You know your dog best, ask yourself if he is behaving normally. If your dog displays any of those symptoms run him down to your vet without delay.

If your dog is stretched out on the sofa snoring peacefully – you don’t need to worry. In all probability he will digest the bone without difficulty

My dog ate chicken bones – summary

If your dog ate some chicken bones it isn’t the end of the world.

The general consensus is that cooked chicken bones are dangerous for dogs to eat, and it makes sense to keep them away from your dog.

However, it is clear that many dogs do swallow cooked chicken bones each year without coming to any harm.

If your dog ate chicken bones that were cooked, then telephone your vet to let him know, and keep an eye on your dog for the next 48 hours to make sure he doesn’t suffer any ill effects.

Further information

You can find out how to feed bones safely to a dog in our guide to raw feeding. You might also enjoy our ‘What Can Dogs Eat’ series

For more information and advice on feeding and caring for your lab, don’t forget to pick up a copy of The Labrador Handbook

The Labrador HandbookAnd do join the forum if you need help and support with your Lab



  1. Thank you for calming me down. Mr. Bear, our 7-year old yellow lab, helped himself to the contents of the garbage can (my fault for not taking out before going to bed) – selecting cooked chicken bones I had tossed. I prepare a mixture of steamed broccoli, steamed yams and steamed chopped beef for Mr. Bear that I mix with his dog good kibbles. I am feeding him now so he is not digesting the chicken bone on empty stomach. Your information was very helpful. Thank you again.

  2. I have read this and I agree with Celeste above. I have had dogs all my life, from small corgi terrier to Labs. From 10 pounders to 100 pounders. Large and small. Bones have always, I mean Always been given as treats. Chicken, Pork, beef. cooked always. Now that being said, I am the worst dog owner in the world if you listen to most on this page. So be it. However I have had BONE EATING DOGS live long and prosperous lives. My Dad, who feed his Golden retriever bones as a regular habit, and that dog lived to be over 17 years old. Not to mention 2 other of his dogs did the same. IF you read closely to this article and it says that the EVIDENCE is weak. I say it is non existent. I have seen a dog choke and cough on a bone, BUT it is rare, and they have the instinct to fix it themselves in 99% of the cases I have seen. I feel it is irresponsible for someone to post FEAR instilling falsehoods like this without adding disclaimers. This being said, If you dont want too feed your dog bones, then dont, that is your choice. But please do not advertise falsely that it is dangerous when it is clearly barely a concern. As far as a Veterinarians are concerned, I trust them less than I trust Practicing Doctors. Any profession that is “Practicing” means they have not got it all right, means they DONT KNOW IT ALL… IM done.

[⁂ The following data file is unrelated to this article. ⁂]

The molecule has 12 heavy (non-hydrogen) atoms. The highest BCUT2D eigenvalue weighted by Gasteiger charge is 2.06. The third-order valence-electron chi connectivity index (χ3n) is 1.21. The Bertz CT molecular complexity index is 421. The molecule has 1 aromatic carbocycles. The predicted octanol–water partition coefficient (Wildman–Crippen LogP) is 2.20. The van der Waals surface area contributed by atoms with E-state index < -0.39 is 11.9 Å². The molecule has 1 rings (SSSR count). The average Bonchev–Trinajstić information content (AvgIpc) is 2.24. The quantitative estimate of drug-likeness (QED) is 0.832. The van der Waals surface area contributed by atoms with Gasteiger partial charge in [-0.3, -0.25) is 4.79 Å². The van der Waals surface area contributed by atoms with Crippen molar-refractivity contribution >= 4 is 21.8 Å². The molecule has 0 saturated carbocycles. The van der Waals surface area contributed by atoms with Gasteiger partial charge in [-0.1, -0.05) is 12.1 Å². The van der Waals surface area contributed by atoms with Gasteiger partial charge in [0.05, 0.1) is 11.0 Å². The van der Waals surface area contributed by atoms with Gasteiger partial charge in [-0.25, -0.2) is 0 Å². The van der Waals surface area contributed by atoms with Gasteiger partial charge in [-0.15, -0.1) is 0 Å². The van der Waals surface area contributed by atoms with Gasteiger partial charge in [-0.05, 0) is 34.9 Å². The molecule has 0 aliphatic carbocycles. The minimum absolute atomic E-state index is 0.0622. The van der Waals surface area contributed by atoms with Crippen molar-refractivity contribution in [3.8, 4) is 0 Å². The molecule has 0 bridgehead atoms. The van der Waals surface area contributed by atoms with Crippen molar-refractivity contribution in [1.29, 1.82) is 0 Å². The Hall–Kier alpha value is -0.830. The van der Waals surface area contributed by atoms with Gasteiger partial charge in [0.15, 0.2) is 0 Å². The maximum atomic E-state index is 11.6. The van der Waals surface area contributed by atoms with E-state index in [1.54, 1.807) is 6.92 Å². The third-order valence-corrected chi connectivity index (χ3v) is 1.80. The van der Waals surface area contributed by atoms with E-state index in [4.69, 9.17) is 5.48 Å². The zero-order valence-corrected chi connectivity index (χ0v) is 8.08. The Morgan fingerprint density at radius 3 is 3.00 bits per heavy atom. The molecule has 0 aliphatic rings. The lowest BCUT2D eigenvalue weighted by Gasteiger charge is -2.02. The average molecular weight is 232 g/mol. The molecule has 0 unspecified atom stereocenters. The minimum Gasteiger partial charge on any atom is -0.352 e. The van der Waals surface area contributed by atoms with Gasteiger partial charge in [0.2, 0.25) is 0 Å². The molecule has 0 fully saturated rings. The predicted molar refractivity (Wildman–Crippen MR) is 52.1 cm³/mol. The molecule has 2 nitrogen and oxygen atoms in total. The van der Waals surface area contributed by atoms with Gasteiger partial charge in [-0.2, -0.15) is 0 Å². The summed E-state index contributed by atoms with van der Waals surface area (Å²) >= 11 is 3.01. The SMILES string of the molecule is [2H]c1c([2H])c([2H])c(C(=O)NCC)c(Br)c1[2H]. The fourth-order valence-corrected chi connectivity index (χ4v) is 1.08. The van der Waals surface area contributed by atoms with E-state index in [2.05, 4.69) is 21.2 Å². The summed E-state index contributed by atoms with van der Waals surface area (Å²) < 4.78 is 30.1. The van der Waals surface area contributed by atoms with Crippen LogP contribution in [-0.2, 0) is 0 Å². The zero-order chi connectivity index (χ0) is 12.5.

3. Thank you so much for this information. My dog hot into the trash (not his fault, it was totally my fault)& ate some cooked chicken bones on Tuesday night. He’s eating and drinking and showing no signs of distress except he has been vomiting several hours after he eats. I did cut down his portion to see if it would help him digest better but he’s still vomiting. How long do I wait to take him to the vet? He gets too stressed at the vets so I don’t want to cause him anymore trauma

  4. Im really glad i read this because if not i may have a heart attack or depression right now… Im having a puppy labrador and we leave her for about 5 minutes and i saw her eating a cooked bone… So I’ll just observe her in 48 hours and check if she is doing the actions of symptoms…. A big THANKYOU here🤗

  5. Thank you for the advice as we can be calmer now that we know the signs of distress. We would never give our dog chicken bones, but he found one in the snow on the side of the road. Chicken bones belong in the trash, people.

  6. I am 40+ years old. I remove the choke bone from chicken legs and have been feeding my dogs bones all my life, well starting with my first dog at 4 years old. Me and my dad have never lost a bone eating dog yet. He raised coon hounds for years when I was growing up. We are talking a lot of dogs and a lot of bones here. Now we have had to go in and remove a choke bone or two so they are worth removing from all chicken legs and throwing away. The risk posed by a dog eating a bone would in my opinion be SMALL. I also think dog papers are good for wiping your butt and little else. A good dog is a good dog and my dogs will eat bones and be just fine it would seem.

    • Rite Celeste it is, in my humble opinion, somewhat irresponsible of you to downplay the dangers of dogs eating chicken bones.

      Your anecdotal evidence is just that, anecdotal. Simply because you have never personally seen a dog get injured due to consuming a chicken bone absolutely does not mean that others will have the same results.

      There are far too many variables at play and you have far too few qualifications for you to summarily declare that chicken bones are safe for all dogs and that your personal experience supersedes any advice from a trained professional.

      Spreading false information can be very dangerous where it concerns a pets well-being.

      Please consider this in the future.

      • Raw bones are 100% okay

        But I agree that feeding a dog cooked chicken bones intentionally is completely irresponsible, cooked bones when cooked become brittle. If the dog chews it up into small pieces those pieces can pierce the wall of the stomach or intestines or even pierce the throat or get into the lungs. Same with sticks, I never let mine eat sticks as long as I’m supervising.

        Theres always that what if, and I’d rather be safe than sorry 👌👌